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A residence belonging to Jeffrey Epstein at East 71st street is seen on the Upper East Side of Manhattan on July 8, 2019 in New York City.

Kevin Hagen/Getty Images

Jeffrey Epstein lived in what’s reportedly one of the largest private homes in Manhattan, where he allegedly sexually abused underaged girls, an allegation so horrific, real-estate experts say people will go out of their way to avoid walking down the block.

Epstein has pleaded not guilty to the charges.

Epstein’s seven-story, 21,000-square-foot Upper East Side home near Central Park is reportedly valued at $56 million, and if the home ever hits the market again, the stigma from the financier’s alleged sex-trafficking scandal will likely diminish its worth.

“After an event like this occurs, and the public becomes aware of it, all of a sudden the value drops significantly,” real-estate appraiser Orell Anderson, who valued the homes where Nicole Brown Simpson and JonBenet Ramsey were murdered, told MarketWatch.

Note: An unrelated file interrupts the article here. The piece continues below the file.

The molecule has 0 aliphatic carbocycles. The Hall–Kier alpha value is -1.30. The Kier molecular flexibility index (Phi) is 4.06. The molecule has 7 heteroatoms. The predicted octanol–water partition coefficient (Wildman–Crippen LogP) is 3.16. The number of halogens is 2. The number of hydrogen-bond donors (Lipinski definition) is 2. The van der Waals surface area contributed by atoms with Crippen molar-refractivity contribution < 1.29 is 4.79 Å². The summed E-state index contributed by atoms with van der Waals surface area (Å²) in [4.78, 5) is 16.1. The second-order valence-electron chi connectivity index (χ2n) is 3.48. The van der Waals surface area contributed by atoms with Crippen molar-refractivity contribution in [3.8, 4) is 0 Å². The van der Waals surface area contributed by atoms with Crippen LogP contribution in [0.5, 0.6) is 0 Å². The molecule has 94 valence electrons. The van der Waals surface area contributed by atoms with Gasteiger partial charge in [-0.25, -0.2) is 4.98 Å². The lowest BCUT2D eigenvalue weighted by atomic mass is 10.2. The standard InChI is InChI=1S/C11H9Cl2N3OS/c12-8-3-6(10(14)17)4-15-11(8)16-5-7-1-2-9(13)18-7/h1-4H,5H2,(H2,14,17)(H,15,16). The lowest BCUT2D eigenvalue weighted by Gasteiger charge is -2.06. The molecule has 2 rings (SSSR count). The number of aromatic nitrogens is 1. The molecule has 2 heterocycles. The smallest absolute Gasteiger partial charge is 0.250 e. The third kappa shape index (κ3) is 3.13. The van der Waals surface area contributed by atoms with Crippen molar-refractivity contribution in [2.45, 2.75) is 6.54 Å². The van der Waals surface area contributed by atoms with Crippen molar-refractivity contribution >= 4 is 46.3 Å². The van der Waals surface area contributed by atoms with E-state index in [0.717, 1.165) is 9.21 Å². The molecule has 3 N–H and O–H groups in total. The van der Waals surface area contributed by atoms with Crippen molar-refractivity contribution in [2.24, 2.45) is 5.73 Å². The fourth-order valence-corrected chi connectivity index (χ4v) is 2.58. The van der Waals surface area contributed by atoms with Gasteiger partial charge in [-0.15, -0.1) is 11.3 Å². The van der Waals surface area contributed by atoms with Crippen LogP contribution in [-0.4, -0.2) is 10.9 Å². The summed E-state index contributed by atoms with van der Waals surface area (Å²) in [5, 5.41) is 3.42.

When tragedy or crime occurs at a home, it could take years before it ever sells, even if it’s a high profile residence.

One might find what’s inside the mansion disturbing even without knowing the harrowing acts that occurred inside.The home is reportedly adorned with unsettling decor choices, like a female doll hanging from the chandelier, and a self-portrait Epstein reportedly commissioned of himself portrayed in a prison scene behind barbed wire in the middle of a corrections officer and a guard station, according to The New York Times. All of those adornments, of course, would be removed in lieu of any sale.

When tragedy or crime occurs at a home, it could take years before it ever sells, even if it’s a high profile residence. And when it does, the buyer usually gets a discount on it, and the market value could take years to bounce back, if it ever does, Anderson says.

Homes where something as extreme as a murder occurs can often decrease a property’s value by 25% because of physical damages to the house like blood stains, or the lingering smell of dead bodies, Anderson explains. Then there’s the stigma of living in a house where someone was killed, or a tragedy happened.